# 2022 AMC 12B Problems/Problem 25

## Problem

Four regular hexagons surround a square with side length 1, each one sharing an edge with the square, as shown in the figure below. The area of the resulting 12-sided outer nonconvex polygon can be written as $m \sqrt{n} + p$, where $m$, $n$, and $p$ are integers and $n$ is not divisible by the square of any prime. What is $m+n+p$? $[asy] import geometry; unitsize(3cm); draw((0,0) -- (1,0) -- (1,1) -- (0,1) -- cycle); draw(shift((1/2,1-sqrt(3)/2))*polygon(6)); draw(shift((1/2,sqrt(3)/2))*polygon(6)); draw(shift((sqrt(3)/2,1/2))*rotate(90)*polygon(6)); draw(shift((1-sqrt(3)/2,1/2))*rotate(90)*polygon(6)); draw((0,1-sqrt(3))--(1,1-sqrt(3))--(3-sqrt(3),sqrt(3)-2)--(sqrt(3),0)--(sqrt(3),1)--(3-sqrt(3),3-sqrt(3))--(1,sqrt(3))--(0,sqrt(3))--(sqrt(3)-2,3-sqrt(3))--(1-sqrt(3),1)--(1-sqrt(3),0)--(sqrt(3)-2,sqrt(3)-2)--cycle,linewidth(2)); [/asy]$ $\textbf{(A) } -12 \qquad \textbf{(B) }-4 \qquad \textbf{(C) } 4 \qquad \textbf{(D) }24 \qquad \textbf{(E) }32$

## Solution 1 (Coord bash)

$[asy] import geometry; unitsize(3cm); draw((0,0) -- (1,0) -- (1,1) -- (0,1) -- cycle); draw(shift((1/2,1-sqrt(3)/2))*polygon(6)); draw(shift((1/2,sqrt(3)/2))*polygon(6)); draw(shift((sqrt(3)/2,1/2))*rotate(90)*polygon(6)); draw(shift((1-sqrt(3)/2,1/2))*rotate(90)*polygon(6)); draw((0,1-sqrt(3))--(1,1-sqrt(3))--(3-sqrt(3),sqrt(3)-2)--(sqrt(3),0)--(sqrt(3),1)--(3-sqrt(3),3-sqrt(3))--(1,sqrt(3))--(0,sqrt(3))--(sqrt(3)-2,3-sqrt(3))--(1-sqrt(3),1)--(1-sqrt(3),0)--(sqrt(3)-2,sqrt(3)-2)--cycle,linewidth(1.5)); draw((3-sqrt(3),3-sqrt(3)) -- (3-sqrt(3),sqrt(3)-2) -- (sqrt(3)-2,sqrt(3)-2) -- (sqrt(3)-2,3-sqrt(3)) -- cycle,linewidth(1.5)); label("O (0, 0)",(0.5,0.5),S); dot((0.5,0.5)); label("A", (3-sqrt(3), 3-sqrt(3)), NE); label("B", (sqrt(3) - 2, 3-sqrt(3)), NW); label("M", (0, sqrt(3)), NW); label("N", (1, sqrt(3)), NE); [/asy]$

Refer to the diagram above.

Let the origin be at the center of the square, $A$ be the intersection of the top and right hexagons, $B$ be the intersection of the top and left hexagons, and $M$ and $N$ be the top points in the diagram.

By symmetry, $A$ lies on the line $y = x$. The equation of line $AN$ is $y = -x\sqrt{3} + \frac{3}{2}\sqrt{3} - \frac{1}{2}$ (due to it being one of the sides of the top hexagon). Thus, we can solve for the coordinates of $A$ by finding the intersection of the two lines: $$x = -x\sqrt{3} + \frac{3\sqrt{3} - 1}{2}$$ $$x(\sqrt{3} + 1) = \frac{3\sqrt{3} - 1}{2}$$ $$x = \frac{3\sqrt{3}-1}{2} \cdot \frac{1}{\sqrt{3} + 1}$$ $$= \frac{3\sqrt{3}-1}{2(\sqrt{3} + 1)} \cdot \frac{\sqrt{3} - 1}{\sqrt{3} - 1}$$ $$= \frac{10 - 4\sqrt{3}}{4}$$ $$= \frac{5}{2} - \sqrt{3}$$ $$\therefore A = \left(\frac{5}{2} - \sqrt{3}, \frac{5}{2} - \sqrt{3}\right).$$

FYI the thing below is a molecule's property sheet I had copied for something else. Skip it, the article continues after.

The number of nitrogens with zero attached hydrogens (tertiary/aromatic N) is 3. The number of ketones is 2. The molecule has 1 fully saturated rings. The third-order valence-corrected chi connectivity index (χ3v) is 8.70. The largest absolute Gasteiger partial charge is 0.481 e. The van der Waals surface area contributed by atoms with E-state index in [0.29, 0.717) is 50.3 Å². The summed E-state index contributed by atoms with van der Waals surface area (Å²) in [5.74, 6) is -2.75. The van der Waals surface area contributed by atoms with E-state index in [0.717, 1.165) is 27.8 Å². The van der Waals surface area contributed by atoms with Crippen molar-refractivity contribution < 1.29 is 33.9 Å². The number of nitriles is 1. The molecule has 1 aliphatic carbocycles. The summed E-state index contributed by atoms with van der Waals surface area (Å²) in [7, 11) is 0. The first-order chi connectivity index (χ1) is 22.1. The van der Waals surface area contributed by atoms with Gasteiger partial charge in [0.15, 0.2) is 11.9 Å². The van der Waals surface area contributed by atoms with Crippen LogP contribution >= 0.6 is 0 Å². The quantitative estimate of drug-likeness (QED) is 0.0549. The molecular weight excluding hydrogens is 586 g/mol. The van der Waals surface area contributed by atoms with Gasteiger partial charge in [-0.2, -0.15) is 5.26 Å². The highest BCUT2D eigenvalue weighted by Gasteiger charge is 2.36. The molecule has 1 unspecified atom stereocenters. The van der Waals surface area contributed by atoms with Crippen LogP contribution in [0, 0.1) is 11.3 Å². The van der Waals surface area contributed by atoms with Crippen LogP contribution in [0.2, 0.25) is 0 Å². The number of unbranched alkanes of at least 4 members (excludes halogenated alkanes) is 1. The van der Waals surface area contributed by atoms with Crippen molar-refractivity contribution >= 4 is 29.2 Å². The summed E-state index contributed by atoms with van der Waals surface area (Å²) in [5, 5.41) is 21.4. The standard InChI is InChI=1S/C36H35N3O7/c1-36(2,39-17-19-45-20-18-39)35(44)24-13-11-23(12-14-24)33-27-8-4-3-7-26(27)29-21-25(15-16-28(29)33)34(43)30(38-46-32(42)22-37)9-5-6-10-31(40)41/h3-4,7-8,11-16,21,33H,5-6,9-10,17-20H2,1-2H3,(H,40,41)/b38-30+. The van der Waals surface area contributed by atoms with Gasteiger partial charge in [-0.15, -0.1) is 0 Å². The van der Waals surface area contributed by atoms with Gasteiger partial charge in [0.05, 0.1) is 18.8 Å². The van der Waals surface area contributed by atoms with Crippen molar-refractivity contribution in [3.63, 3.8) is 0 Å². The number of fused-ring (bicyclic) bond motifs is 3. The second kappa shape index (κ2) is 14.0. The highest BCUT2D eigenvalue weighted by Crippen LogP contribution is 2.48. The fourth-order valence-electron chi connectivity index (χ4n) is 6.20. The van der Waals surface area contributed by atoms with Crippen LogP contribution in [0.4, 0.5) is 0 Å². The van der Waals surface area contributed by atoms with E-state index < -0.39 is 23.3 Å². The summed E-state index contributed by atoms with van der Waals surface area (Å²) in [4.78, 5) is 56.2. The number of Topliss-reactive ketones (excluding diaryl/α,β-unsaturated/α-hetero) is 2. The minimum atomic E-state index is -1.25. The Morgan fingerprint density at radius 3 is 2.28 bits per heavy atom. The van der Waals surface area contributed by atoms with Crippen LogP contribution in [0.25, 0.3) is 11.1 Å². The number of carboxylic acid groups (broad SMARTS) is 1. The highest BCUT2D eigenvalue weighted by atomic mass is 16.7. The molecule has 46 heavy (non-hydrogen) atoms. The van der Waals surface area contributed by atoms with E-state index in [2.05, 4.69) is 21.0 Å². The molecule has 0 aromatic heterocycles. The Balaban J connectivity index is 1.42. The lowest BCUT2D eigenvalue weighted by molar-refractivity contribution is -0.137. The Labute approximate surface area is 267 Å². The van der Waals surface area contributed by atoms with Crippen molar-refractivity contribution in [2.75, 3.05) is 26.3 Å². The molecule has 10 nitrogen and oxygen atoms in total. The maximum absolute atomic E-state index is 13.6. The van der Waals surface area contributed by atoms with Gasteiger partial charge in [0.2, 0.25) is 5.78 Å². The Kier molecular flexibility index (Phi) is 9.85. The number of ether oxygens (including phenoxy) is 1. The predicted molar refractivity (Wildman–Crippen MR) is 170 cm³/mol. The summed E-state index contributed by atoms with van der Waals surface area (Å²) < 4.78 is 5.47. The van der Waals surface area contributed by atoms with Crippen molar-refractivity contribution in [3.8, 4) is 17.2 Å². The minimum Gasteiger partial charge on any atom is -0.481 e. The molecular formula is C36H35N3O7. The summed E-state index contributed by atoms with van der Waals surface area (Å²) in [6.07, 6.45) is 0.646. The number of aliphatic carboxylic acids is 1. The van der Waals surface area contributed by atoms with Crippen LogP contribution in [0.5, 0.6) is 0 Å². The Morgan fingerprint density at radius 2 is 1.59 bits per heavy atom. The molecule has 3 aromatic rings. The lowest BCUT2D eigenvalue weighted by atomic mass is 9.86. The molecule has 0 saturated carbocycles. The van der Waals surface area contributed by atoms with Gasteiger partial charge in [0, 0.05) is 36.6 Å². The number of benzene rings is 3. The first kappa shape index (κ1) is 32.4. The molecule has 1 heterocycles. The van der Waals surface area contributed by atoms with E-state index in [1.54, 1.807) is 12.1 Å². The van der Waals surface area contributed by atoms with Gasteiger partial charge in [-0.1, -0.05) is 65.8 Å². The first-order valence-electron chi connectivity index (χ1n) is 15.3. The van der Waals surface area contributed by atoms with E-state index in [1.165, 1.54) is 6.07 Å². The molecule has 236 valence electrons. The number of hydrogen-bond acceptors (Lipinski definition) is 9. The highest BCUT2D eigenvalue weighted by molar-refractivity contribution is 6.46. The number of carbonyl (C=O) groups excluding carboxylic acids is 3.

This means that we can find the length $AB$, which is equal to $2(\frac{5}{2} - \sqrt{3}) = (5 - 2\sqrt{3}$. We will next find the area of trapezoid $ABMN$. The lengths of the bases are $1$ and $5 - 2\sqrt{3}$, and the height is equal to the $y$-coordinate of $M$ minus the $y$-coordinate of $A$. The height of the hexagon is $\sqrt{3}$ and the bottom of the hexagon lies on the line $y = \frac{1}{2}$. Thus, the $y$-coordinate of $M$ is $\sqrt{3} - \frac{1}{2}$, and the height is $2\sqrt{3} - 3$. We can now find the area of the trapezoid: $$[ABMN] = (2\sqrt{3} - 3)\left(\frac{1 + 5 - 2\sqrt{3}}{2}\right)$$ $$= (2\sqrt{3} - 3)(3 - \sqrt{3})$$ $$= 6\sqrt{3} + 3\sqrt{3} - 9 - 6$$ $$= 9\sqrt{3} - 15.$$

The total area of the figure is the area of a square with side length $AB$ plus four times the area of this trapezoid: $$\textrm{Area} = (5 - 2\sqrt{3})^2 + 4(9\sqrt{3} - 15)$$ $$= 37 - 20\sqrt{3} + 36\sqrt{3} - 60$$ $$= 16\sqrt{3} - 23.$$

Our answer is $16 + 3 - 23 = \boxed{\textbf{(B) }-4}$.

~mathboy100

## Solution 2

$[asy] import geometry; unitsize(3cm); draw((0,0) -- (1,0) -- (1,1) -- (0,1) -- cycle); draw(shift((1/2,1-sqrt(3)/2))*polygon(6)); draw(shift((1/2,sqrt(3)/2))*polygon(6)); draw(shift((sqrt(3)/2,1/2))*rotate(90)*polygon(6)); draw(shift((1-sqrt(3)/2,1/2))*rotate(90)*polygon(6)); draw((0,1-sqrt(3))--(1,1-sqrt(3))--(3-sqrt(3),sqrt(3)-2)--(sqrt(3),0)--(sqrt(3),1)--(3-sqrt(3),3-sqrt(3))--(1,sqrt(3))--(0,sqrt(3))--(sqrt(3)-2,3-sqrt(3))--(1-sqrt(3),1)--(1-sqrt(3),0)--(sqrt(3)-2,sqrt(3)-2)--cycle,linewidth(2)); draw((0.5,sqrt(3))--(0.5,1-sqrt(3)),linewidth(2)); draw((1-sqrt(3),0.5)--(sqrt(3),0.5),linewidth(2)); draw((-2+sqrt(3),-2+sqrt(3))--(3-sqrt(3),3-sqrt(3)),linewidth(2)); draw((1, sqrt(3))--(1,1),linewidth(2)); label("O",(0.5,0.5),SE); dot((0.5,0.5)); label("A", (3-sqrt(3), 3-sqrt(3)), NE); label("B", (1, sqrt(3)), NE); label("C", (1,1), E); label("D", (1/2, sqrt(3)), N); [/asy]$